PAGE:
Real Advice is a weekly e-newsletter helping licensees prepare for regulatory changes.
July 24, 2018
Adapting to changes can be challenging, but when you know where to access the information you need, you’ve got a good head start. Check out our tips below for finding answers to your questions about the agency and disclosure rules effective June 15, 2018.
What to do if… you’re unsure how to answer consumers’ questions about the new disclosure requirements
You’re in luck – we’ve developed a video and a guide to each of the new disclosure forms and the new agreement. The videos are being used in the Applied Practice Course to help new licensees understand how to use the forms – and they’ll help you too.
You can also send them to your clients, if they want more information about the rules. New videos for consumers and licensees that address specific situations are in development – look for them this fall.
- Agreement Regarding Conflict of Interest Between Clients: Form, Guide, Video
- Disclosure of Representation in Trading Services: Form, Guide, Video
- Disclosure of Risks Associated with Dual Agency: Form, Guide, Video
- Disclosure of Risks to Unrepresented Parties: Form, Guide, Video
- Disclosure to Sellers of Expected Remuneration: Form, Guide, Video
You and the members of your team are considered to be collectively the designated agent of your clients. That means that anything that an individual designated agent is required to do under the rules, your team (acting collectively as a designated agent) is required to do as well.
For instance, a team cannot represent both a buyer and a seller, or multiple competing buyers. Since the members of a team are collectively the designated agent of their clients, representing two or more parties to the same trade in real estate would be dual agency, which is now banned.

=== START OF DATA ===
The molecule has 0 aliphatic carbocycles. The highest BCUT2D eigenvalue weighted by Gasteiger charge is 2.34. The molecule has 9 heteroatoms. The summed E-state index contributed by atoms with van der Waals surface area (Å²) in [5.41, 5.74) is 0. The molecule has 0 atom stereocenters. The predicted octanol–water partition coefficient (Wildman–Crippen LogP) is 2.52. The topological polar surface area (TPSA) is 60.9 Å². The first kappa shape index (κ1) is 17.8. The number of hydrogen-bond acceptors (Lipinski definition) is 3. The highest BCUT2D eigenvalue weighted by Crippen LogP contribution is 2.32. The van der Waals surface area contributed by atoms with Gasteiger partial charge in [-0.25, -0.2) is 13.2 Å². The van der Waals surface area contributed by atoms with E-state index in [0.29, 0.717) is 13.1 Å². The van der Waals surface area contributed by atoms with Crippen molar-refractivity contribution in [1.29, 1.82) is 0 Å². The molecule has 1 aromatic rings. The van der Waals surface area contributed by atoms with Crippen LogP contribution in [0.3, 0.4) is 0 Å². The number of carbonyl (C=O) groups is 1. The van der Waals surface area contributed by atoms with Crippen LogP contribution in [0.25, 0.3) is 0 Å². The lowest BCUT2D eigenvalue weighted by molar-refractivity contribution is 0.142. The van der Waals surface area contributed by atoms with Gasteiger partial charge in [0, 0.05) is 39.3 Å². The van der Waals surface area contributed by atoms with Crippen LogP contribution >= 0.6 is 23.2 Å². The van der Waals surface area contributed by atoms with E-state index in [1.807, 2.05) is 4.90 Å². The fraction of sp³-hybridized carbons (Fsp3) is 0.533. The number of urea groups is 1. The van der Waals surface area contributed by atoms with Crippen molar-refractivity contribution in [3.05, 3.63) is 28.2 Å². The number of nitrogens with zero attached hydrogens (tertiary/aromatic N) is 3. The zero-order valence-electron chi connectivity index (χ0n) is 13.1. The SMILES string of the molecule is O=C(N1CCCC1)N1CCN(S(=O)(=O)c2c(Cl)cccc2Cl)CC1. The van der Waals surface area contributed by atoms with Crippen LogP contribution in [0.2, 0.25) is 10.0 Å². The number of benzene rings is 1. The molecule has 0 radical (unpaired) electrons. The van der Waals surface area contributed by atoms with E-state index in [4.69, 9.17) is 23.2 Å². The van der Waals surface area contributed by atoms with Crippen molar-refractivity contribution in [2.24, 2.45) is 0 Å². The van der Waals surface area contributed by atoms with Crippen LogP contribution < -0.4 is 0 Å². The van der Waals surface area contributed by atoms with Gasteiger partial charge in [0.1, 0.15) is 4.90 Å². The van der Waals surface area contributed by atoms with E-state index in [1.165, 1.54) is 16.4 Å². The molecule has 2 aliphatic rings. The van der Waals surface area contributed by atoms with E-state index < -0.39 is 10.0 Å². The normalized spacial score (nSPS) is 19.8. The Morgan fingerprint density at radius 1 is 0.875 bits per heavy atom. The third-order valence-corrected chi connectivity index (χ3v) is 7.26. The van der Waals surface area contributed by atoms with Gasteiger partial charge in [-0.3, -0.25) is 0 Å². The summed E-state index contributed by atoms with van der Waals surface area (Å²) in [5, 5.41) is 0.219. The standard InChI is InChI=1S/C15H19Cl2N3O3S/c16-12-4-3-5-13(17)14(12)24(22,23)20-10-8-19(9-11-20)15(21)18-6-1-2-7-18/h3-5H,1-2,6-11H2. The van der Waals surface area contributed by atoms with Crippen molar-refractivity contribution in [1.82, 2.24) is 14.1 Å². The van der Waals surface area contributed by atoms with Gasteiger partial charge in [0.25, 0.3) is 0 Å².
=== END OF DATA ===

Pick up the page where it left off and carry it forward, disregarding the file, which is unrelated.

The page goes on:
Find answers to more team questions in the Teams and Agency FAQ on the Licensee Knowledge Base.
Easy – register now — will open in a new tab! This mandatory online course is the best way to help ensure you have a good understanding of the agency and disclosure requirements. It takes only a few hours to complete, and is filled with valuable information. After you’ve worked through the course scenarios and case studies you will feel more confident about complying with the requirements of the new rules.
Already more than 7,500 licensees have completed the course, and 95% report that it was useful and that they gained new knowledge.
Managing brokers, have all licensees at your brokerage registered for the course? By ensuring that licensees at your brokerage take this required course as soon as possible, you’ll reduce your brokerage’s exposure to risk and help protect consumers.
Whenever you have a question about the new rules, your first step should be to visit the Licensee Knowledge Base. The Knowledge Base includes information about the new rules specific to many different issues – such as small brokerages, referral fees, managing former clients, and more. Use the search bar at the top of the page to find information on the topic you’re wondering about – or browse by subject area.
Completing the Rules Changes: Agency and Disclosure course is a great way to gain a better understanding of the new rules, so that you can apply the principles of the agency and disclosure requirements to situations that come up in your daily business. And don’t forget about reading the Rules themselves – going straight to the source is a good solution when you have questions.
If you can’t find the information you need online or through the mandatory course, check with your managing broker. And if your managing broker isn’t able to answer your question, you can contact one of RECBC’s Professional Standards Advisors. They are available by phone at 604.683.9664 or email at [email protected] — will open in a new tab.
Published on Jul 26, 2018